This is a photo of our son Seni with his grandmother. Everything you need to know about him is here in this beautiful picture. He was our baby and a gentle giant. He hated bullying and was always looking out for the less able and vulnerable people in society.
Seni was just 23 years old – an IT graduate – when he died in hospital on 3 September 2010. He died because of prolonged restraint, when he was held down by 11 police officers while he was a patient in a mental health hospital.
He hated bullying and was always looking out for the less able and vulnerable people in society.
Seni had never had any mental health issues before, but over that bank holiday weekend in 2010 he seemed agitated and his behaviour became odd. We took him to A&E and, after an assessment, we were told to take him to Bethlem Royal Hospital. We took him there, to what we thought would be the best place for him to get help.
Seni agreed to stay overnight at the hospital as a voluntary patient. We were asked to leave him at the end of visiting hours, and we did so reluctantly. Shortly afterwards, he became agitated when he was stopped from leaving the hospital because he wanted to come home. The hospital staff ‘sectioned’ him and called the police who came and agreed to take Seni to a seclusion room in the hospital. He was co-operative until he stopped at the threshold of the seclusion room. As soon as he stopped, the police officers pushed him inside and forced him face down to the floor.
The police officers held Seni face down, shackled his hands with two sets of handcuffs and put his legs in two sets of restraints. They held him down like that over a period of some 45 minutes altogether, in a restraint they knew was dangerous, until he went limp. And even then, instead of treating him as a medical emergency, they simply walked away: they believed he was faking it! They left our son on the floor of a locked room, all but dead. All of this happened in the presence of hospital staff including nurses and a doctor who stood by and looked on, unable or unwilling to intervene. Seni never regained consciousness and died four days later. That is how we lost our beloved son.
The police officers held Seni face down, shackled his hands with two sets of handcuffs and put his legs in two sets of restraints.
At the inquest into his death, the jury found Seni died as a result of excessive, disproportionate and unreasonable restraint and force. To this day, we struggle to comprehend that our son died as he did, simply because those who were responsible for his care – police officers and medical staff alike – failed in their duty to treat him with the respect that he deserved as a human being.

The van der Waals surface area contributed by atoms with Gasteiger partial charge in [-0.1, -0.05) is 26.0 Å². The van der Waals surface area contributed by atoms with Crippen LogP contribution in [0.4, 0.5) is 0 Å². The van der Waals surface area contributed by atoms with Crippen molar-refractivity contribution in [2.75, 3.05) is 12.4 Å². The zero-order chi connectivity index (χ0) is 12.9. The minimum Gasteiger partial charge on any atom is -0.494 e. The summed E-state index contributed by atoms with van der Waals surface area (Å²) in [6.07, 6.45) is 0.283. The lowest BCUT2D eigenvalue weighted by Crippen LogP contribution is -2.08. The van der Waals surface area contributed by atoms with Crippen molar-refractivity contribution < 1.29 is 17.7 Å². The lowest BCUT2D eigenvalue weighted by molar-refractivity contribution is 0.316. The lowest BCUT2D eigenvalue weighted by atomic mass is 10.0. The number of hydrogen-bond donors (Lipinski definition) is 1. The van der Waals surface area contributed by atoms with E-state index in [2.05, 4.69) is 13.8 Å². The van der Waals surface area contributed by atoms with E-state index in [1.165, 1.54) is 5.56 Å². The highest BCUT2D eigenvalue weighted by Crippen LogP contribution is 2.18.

In a signed statement after these events, one doctor described how the officers treated our son: ‘I felt like it wasn’t a human being that they were trying to restrain … it was like trying to contain an animal … after they had tied him up with the straps it seemed like when a hunter has tied the animal … it was an uneasy feeling that I had that it was not a human being that they were restraining’. That is how he was seen and treated at that point: as an animal, rather than a petrified young man, terrified at the prospect of being put in a padded seclusion room.
‘I felt like it wasn’t a human being that they were trying to restrain … it was like trying to contain an animal …
We don’t want anyone else to go through this. We have been fighting for over eight years to get answers and justice for Seni. Now, through initiatives in his name – such as Seni’s Law, a parliamentary bill with cross party support designed to open up the system to greater transparency and accountability to stop the disproportionate use of force and restraint – we feel that our son may not have died in vain. If we can make sure this never happens to anyone else, that would be an amazing legacy for Seni.
“…We feel our son may not have died in vain. If we can make sure this never happens to anyone else, that would be an amazing legacy for Seni.”
That is why we are really pleased to see the publication of these new standards, but this must be just the beginning. There is so much more to do in view of the increasing number of deaths in the context of restraint. In addition to health, education and social care services, we need to get law enforcement agencies involved in these standards concerning the use of restraint. We need to ensure these standards are not just implemented, but also regulated. And we need to make sure that the use of force and restraint is not just reduced but prevented altogether when dealing with vulnerable individuals who may find themselves in Seni’s position in the future.
Aji and Conrad Lewis, 2018